But, there being no hills in the vicinity (it was Norfolk, after all), she simply smiled, retrieved her lip gloss – the loss of which had caused her to find the tools in the first place – recovered the tools with the cloth, and went inside to make dinner.

The next day, when he suggested they go for a drive, she didn’t panic. Didn’t imagine her body lying in a shallow grave, the looks on her parents’ faces when her picture appeared on the evening news. She smiled, she accepted, and she sat in the front seat, determinedly not thinking about what she had uncovered the day before.

Eventually they stopped. It was a field, that was all she knew, and this part of Norfolk was mainly fields so that didn’t exactly help her with getting her bearings. She wasn’t worried though. She smiled, sat on the blanket which he spread out on the slightly damp grass, and made small talk about the shapes of the fluffy clouds floating above them.

Eventually he stopped talking and gave her an unfathomable look.

“I’m just going back to the car.” He said. “I won’t be long.”

She just smiled.

True to his word, he reappeared after a few minutes, hands behind his back. He looked at her, spread out on the blanket, still smiling, and his face fell.

“What?” She asked. Her tone wasn’t accusatory, it was simply amused.

“You know.” He said dejectedly. “Don’t you?”

She kept smiling, bit down on her bottom lip, and nodded almost imperceptibly. He groaned.

“It was supposed to be a surprise!”

He held out his hands. In one was the bundle of surgical tools, in the other a bunch of bananas.

“I knew how worried you were about our first day, and I wanted to make you feel better. One of the second years suggested this….and why are you still smiling?”

She laughed at the irritation in his voice, and pulled him down beside her. And she kept smiling afternoon, as they performed life-saving surgery on the bananas and quizzed each other on medical terminology. She had known better than to be afraid of surgical equipment. She was a trainee doctor after all.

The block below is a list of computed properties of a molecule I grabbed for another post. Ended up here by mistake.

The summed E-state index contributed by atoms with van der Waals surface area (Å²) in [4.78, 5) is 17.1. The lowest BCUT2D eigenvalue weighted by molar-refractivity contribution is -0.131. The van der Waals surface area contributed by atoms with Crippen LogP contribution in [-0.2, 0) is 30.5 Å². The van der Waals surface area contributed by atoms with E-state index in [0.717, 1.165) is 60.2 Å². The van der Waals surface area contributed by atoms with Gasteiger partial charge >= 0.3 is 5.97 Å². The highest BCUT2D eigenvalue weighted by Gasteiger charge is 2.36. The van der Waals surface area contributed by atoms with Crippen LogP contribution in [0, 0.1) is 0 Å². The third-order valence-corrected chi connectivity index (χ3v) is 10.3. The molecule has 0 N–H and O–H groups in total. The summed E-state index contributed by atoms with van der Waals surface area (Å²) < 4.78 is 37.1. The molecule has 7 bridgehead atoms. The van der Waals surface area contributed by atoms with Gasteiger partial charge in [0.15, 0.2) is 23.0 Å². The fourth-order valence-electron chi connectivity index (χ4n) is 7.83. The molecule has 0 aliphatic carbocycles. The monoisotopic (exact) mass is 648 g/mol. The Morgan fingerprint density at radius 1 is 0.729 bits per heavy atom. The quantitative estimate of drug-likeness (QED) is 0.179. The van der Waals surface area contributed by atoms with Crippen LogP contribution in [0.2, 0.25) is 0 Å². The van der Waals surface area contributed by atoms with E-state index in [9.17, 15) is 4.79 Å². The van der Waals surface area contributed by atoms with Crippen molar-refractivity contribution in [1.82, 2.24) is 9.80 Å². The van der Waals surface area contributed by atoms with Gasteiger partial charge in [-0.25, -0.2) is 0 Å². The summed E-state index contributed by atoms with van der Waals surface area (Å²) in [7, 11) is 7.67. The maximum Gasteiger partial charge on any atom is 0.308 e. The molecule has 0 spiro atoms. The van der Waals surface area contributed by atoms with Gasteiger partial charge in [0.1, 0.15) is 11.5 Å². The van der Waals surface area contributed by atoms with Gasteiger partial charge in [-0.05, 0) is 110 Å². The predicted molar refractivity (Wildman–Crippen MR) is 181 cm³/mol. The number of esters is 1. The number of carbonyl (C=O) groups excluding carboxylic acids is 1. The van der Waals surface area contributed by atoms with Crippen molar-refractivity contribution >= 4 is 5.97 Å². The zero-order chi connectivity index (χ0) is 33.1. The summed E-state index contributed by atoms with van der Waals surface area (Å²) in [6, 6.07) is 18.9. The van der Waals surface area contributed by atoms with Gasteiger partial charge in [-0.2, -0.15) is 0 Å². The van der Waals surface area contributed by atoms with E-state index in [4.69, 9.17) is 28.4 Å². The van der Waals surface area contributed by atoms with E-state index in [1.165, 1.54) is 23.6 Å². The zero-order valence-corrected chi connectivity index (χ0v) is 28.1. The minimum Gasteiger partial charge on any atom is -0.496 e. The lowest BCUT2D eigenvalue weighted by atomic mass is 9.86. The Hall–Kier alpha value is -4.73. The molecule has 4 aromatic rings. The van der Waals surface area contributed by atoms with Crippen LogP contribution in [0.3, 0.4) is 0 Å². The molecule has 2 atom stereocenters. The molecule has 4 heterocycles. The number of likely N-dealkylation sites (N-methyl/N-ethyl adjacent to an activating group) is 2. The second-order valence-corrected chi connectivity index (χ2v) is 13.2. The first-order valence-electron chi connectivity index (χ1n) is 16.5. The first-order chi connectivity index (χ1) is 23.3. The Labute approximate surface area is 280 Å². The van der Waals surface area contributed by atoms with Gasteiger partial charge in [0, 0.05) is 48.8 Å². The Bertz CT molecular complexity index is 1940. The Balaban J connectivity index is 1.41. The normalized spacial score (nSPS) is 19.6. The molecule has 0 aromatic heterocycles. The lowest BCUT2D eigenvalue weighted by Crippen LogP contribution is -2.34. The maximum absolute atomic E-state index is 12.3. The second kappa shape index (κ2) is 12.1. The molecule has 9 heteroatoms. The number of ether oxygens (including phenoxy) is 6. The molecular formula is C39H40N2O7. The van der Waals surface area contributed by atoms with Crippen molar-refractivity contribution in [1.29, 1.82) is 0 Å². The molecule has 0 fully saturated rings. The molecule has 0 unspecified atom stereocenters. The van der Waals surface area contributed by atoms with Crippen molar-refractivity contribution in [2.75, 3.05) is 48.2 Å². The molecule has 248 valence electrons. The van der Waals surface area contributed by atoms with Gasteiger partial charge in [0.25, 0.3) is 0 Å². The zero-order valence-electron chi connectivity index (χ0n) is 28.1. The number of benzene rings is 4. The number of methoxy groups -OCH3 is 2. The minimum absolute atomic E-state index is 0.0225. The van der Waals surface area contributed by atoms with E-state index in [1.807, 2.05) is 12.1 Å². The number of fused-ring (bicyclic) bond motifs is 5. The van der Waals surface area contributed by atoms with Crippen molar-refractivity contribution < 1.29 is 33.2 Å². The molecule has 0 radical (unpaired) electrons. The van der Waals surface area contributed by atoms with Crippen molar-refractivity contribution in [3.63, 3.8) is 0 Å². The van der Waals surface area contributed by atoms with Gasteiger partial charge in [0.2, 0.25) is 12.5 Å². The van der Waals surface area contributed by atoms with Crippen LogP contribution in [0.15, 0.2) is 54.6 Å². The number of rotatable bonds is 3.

#Dear Valentine Challenge Week Two: Remembering

11 Feb

Prompt: a box of chocolates, plane tickets, the Eiffel Tower.


Remembering

She couldn’t believe that he’d actually remembered. It had been her dream ever since she was a little girl, something which she thought could only happen in the movies, but which she’d fantasised about anyway.

Still, it had managed to remain safely within the confines of her imagination for years, not even shared with her closest friends. Until she had had too must “champagne” (air quotes heavily in use) at the office Christmas party and had, in the space of two minutes and thirty seconds, disclosed her most carefully guarded secret. She hadn’t really expected him to remember though, at least not in such detail.

The box of chocolates in their innocent gold wrapping, a seemingly unimaginative Valentine’s Day gift. The plane tickets nestling beneath the bottom layer, discovered only when the chocolates had all been eaten. The candlelit dinner on the top level of the Eiffel Tower, with the carpet of lights stretching out below them and the string quartet playing quietly in the corner. The ring in the champagne glass (real champagne this time, no air quotes required). The promise of forever.

Her dream proposal. She hadn’t been able to believe it.

Couldn’t believe not only that he’d remembered, and after all this time, but that he’d given it to another woman.

Perhaps it was time to stop believing in fairy tales.